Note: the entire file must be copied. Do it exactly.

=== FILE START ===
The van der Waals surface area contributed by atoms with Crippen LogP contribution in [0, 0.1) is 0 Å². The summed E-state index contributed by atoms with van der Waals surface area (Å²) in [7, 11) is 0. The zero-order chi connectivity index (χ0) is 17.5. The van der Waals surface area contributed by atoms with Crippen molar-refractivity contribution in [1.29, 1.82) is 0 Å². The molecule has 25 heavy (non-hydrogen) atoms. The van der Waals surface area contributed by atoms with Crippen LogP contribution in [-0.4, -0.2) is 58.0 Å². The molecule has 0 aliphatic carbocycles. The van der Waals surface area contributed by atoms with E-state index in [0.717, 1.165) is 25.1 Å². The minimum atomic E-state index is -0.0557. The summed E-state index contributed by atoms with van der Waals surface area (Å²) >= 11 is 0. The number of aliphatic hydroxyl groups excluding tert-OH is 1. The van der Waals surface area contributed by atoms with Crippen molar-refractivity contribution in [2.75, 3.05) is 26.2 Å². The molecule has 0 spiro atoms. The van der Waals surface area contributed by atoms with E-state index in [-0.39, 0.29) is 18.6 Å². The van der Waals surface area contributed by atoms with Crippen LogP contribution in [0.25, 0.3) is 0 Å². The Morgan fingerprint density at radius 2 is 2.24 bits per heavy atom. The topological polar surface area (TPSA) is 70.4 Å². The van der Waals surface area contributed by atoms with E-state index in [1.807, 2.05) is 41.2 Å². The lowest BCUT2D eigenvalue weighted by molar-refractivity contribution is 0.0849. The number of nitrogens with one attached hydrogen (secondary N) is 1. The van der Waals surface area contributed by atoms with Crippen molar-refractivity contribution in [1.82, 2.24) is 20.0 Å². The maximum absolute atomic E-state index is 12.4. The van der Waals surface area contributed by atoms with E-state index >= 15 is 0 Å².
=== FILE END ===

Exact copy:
The van der Waals surface area contributed by atoms with Crippen LogP contribution in [0, 0.1) is 0 Å². The summed E-state index contributed by atoms with van der Waals surface area (Å²) in [7, 11) is 0. The zero-order chi connectivity index (χ0) is 17.5. The van der Waals surface area contributed by atoms with Crippen molar-refractivity contribution in [1.29, 1.82) is 0 Å². The molecule has 25 heavy (non-hydrogen) atoms. The van der Waals surface area contributed by atoms with Crippen LogP contribution in [-0.4, -0.2) is 58.0 Å². The molecule has 0 aliphatic carbocycles. The van der Waals surface area contributed by atoms with E-state index in [0.717, 1.165) is 25.1 Å². The minimum atomic E-state index is -0.0557. The summed E-state index contributed by atoms with van der Waals surface area (Å²) >= 11 is 0. The number of aliphatic hydroxyl groups excluding tert-OH is 1. The van der Waals surface area contributed by atoms with Crippen molar-refractivity contribution in [2.75, 3.05) is 26.2 Å². The molecule has 0 spiro atoms. The van der Waals surface area contributed by atoms with E-state index in [-0.39, 0.29) is 18.6 Å². The van der Waals surface area contributed by atoms with Crippen LogP contribution in [0.25, 0.3) is 0 Å². The Morgan fingerprint density at radius 2 is 2.24 bits per heavy atom. The topological polar surface area (TPSA) is 70.4 Å². The van der Waals surface area contributed by atoms with E-state index in [1.807, 2.05) is 41.2 Å². The lowest BCUT2D eigenvalue weighted by molar-refractivity contribution is 0.0849. The number of nitrogens with one attached hydrogen (secondary N) is 1. The van der Waals surface area contributed by atoms with Crippen molar-refractivity contribution in [1.82, 2.24) is 20.0 Å². The maximum absolute atomic E-state index is 12.4. The van der Waals surface area contributed by atoms with E-state index >= 15 is 0 Å².